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KASAN Spots Another Kernel Vulnerability From Early Linux 2.6 Through 4.20

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  • KASAN Spots Another Kernel Vulnerability From Early Linux 2.6 Through 4.20

    Phoronix: KASAN Spots Another Kernel Vulnerability From Early Linux 2.6 Through 4.20

    The Kernel Address Sanitizer (KASAN) that detects dynamic memory errors within the Linux kernel code has just picked up another win with uncovering a use-after-free vulnerability that's been around since the early Linux 2.6 kernels...

    http://www.phoronix.com/scan.php?pag...-CVE-2019-8912

  • #2
    While obviously a vulnerability isn't good, it is nice to see that kernel testing is finding these things.

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    • #3
      If it has been there since 2.6.x, why hasn't it been spotted until now? It's not like Kasan is a brand new tool.

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      • #4
        well that socks

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        • #5
          So Huawei are making us more secure? What crazy times we live in

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          • #6
            Isn't the news or the American government pushing the story that "Huawei are evil!!!!" right now?

            Meanwhile... Huawei have just found and reported a serious Linux vulnerability. Thanks guys

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            • #7
              Originally posted by cybertraveler View Post
              Isn't the news or the American government pushing the story that "Huawei are evil!!!!" right now?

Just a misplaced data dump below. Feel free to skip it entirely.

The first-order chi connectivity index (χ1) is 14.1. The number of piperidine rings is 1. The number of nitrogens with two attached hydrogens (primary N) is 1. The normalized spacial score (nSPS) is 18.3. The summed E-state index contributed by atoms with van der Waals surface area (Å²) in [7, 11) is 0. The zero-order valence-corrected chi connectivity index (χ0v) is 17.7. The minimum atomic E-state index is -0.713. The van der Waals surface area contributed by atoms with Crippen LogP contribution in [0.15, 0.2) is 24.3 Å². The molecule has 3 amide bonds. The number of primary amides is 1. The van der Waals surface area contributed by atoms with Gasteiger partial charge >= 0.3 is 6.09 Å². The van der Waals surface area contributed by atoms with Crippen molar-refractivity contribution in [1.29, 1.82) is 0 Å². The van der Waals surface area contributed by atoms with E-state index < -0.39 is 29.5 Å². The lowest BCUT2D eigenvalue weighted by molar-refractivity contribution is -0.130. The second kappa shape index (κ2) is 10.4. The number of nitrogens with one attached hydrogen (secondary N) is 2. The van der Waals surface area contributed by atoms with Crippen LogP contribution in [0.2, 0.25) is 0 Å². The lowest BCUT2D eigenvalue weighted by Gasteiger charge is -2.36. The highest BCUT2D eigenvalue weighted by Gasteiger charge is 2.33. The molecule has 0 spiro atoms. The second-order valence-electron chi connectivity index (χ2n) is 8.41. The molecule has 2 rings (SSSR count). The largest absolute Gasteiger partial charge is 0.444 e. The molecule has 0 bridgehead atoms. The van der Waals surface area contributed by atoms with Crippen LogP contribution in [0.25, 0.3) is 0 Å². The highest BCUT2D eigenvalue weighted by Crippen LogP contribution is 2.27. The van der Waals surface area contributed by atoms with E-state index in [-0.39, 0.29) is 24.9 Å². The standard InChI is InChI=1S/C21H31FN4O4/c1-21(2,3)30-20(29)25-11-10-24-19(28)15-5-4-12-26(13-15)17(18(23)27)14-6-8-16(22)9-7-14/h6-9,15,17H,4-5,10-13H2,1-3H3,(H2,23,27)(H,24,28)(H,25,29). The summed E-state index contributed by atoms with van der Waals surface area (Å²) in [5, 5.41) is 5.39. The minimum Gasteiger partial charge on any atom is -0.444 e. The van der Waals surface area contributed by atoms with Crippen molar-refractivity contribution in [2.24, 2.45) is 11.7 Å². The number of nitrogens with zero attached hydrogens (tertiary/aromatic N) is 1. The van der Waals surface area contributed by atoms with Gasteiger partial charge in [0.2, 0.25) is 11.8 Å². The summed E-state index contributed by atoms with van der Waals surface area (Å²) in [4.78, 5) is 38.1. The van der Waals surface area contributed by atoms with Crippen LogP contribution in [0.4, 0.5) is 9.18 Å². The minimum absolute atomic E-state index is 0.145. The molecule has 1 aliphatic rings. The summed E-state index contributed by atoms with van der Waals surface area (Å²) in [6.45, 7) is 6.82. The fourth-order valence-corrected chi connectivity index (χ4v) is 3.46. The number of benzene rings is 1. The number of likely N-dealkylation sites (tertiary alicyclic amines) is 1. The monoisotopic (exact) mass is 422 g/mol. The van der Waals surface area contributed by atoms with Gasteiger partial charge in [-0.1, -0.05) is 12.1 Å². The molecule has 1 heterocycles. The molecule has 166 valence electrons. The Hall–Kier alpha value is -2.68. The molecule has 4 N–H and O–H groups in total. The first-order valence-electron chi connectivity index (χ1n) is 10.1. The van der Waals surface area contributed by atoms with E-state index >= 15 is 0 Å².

Meanwhile... Huawei have just found and reported a serious Linux vulnerability. Thanks guys
              The same in the UK, "we can't trust them, they are an arm of the chinese state" etc etc. Our governments aren't pissed about the possibility of backdoors in their hardware, they are pissed because Huawei won't put backdoors in for western agencies. Ironically I think the Chinese state are really interested in the commercial success of their technology companies and this probably makes them think twice about jeopardising their efforts with security holes. They even do capitalism better than us jeez that's embarrassing

              Of course on the other hand maybe Huawei are just getting rid of all their dirty laundry now and publicly outing their exploits before someone else does
              Last edited by Murple; 02-20-2019, 05:39 PM.

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              • #8
                Speculating conspiracies will lead us nowhere, it could be a decoy, it could be actual good faith, it could be one branch doing something the other does no know, it could even be counter espionage by revealing a vulnerability they were exploring when they noticed someone else else using it.

                What this kind of discussion does prove is that we should really be more concerned about two things, open and verifiable systems on one hand, and actually verifying them on the other.

                Even regarding normal performance benchmarks we are lacking, case in point all the regressions Michael here has been spotting as we see often on his benchmarks.

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                • #9
                  You're right it could be many things, but speculating wildly is kinda enjoyable so don't take that away from me!

                  The rest of your points are spot on tho

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                  • #10
                    Originally posted by cybertraveler View Post
                    Isn't the news or the American government pushing the story that "Huawei are evil!!!!" right now?

                    Meanwhile... Huawei have just found and reported a serious Linux vulnerability. Thanks guys
                    You're very trusting. I wonder if they might've previously known about it and are just now publicizing these exploits. Or, perhaps they launched an initiative to find such bugs in other products to help their own reputation.

                    We don't know what we don't know. No matter what Huawei says or does, I wouldn't entrust critical infrastructure to state-owned tech companies. In fact, no matter who builds it, I think the hardware and software sources should be kept in escrow, if not entirely open source.

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